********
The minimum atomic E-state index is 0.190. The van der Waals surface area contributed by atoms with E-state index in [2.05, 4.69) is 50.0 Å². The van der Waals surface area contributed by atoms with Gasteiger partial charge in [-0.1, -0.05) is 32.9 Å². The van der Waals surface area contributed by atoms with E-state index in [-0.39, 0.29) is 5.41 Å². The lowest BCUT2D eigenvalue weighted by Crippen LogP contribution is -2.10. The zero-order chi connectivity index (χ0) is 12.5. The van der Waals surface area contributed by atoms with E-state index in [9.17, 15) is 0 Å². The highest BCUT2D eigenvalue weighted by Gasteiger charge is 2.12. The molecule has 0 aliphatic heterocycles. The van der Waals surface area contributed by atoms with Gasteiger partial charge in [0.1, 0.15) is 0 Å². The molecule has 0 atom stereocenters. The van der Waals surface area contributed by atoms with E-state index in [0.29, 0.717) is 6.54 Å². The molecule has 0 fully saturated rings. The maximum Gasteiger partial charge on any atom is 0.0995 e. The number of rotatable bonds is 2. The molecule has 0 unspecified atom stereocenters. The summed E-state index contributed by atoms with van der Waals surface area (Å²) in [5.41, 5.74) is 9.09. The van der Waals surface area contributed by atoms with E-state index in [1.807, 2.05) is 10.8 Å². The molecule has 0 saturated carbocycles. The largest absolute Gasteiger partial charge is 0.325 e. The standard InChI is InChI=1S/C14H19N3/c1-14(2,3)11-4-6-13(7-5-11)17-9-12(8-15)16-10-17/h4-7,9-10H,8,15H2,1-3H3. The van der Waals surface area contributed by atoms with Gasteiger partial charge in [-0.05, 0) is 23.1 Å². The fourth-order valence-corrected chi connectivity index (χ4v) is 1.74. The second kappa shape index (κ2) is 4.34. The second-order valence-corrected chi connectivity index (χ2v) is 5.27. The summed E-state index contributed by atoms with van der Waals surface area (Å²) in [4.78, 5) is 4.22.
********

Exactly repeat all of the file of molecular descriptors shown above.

The minimum atomic E-state index is 0.190. The van der Waals surface area contributed by atoms with E-state index in [2.05, 4.69) is 50.0 Å². The van der Waals surface area contributed by atoms with Gasteiger partial charge in [-0.1, -0.05) is 32.9 Å². The van der Waals surface area contributed by atoms with E-state index in [-0.39, 0.29) is 5.41 Å². The lowest BCUT2D eigenvalue weighted by Crippen LogP contribution is -2.10. The zero-order chi connectivity index (χ0) is 12.5. The van der Waals surface area contributed by atoms with E-state index in [9.17, 15) is 0 Å². The highest BCUT2D eigenvalue weighted by Gasteiger charge is 2.12. The molecule has 0 aliphatic heterocycles. The van der Waals surface area contributed by atoms with Gasteiger partial charge in [0.1, 0.15) is 0 Å². The molecule has 0 atom stereocenters. The van der Waals surface area contributed by atoms with E-state index in [0.29, 0.717) is 6.54 Å². The molecule has 0 fully saturated rings. The maximum Gasteiger partial charge on any atom is 0.0995 e. The number of rotatable bonds is 2. The molecule has 0 unspecified atom stereocenters. The summed E-state index contributed by atoms with van der Waals surface area (Å²) in [5.41, 5.74) is 9.09. The van der Waals surface area contributed by atoms with E-state index in [1.807, 2.05) is 10.8 Å². The molecule has 0 saturated carbocycles. The largest absolute Gasteiger partial charge is 0.325 e. The standard InChI is InChI=1S/C14H19N3/c1-14(2,3)11-4-6-13(7-5-11)17-9-12(8-15)16-10-17/h4-7,9-10H,8,15H2,1-3H3. The van der Waals surface area contributed by atoms with Gasteiger partial charge in [-0.05, 0) is 23.1 Å². The fourth-order valence-corrected chi connectivity index (χ4v) is 1.74. The second kappa shape index (κ2) is 4.34. The second-order valence-corrected chi connectivity index (χ2v) is 5.27. The summed E-state index contributed by atoms with van der Waals surface area (Å²) in [4.78, 5) is 4.22.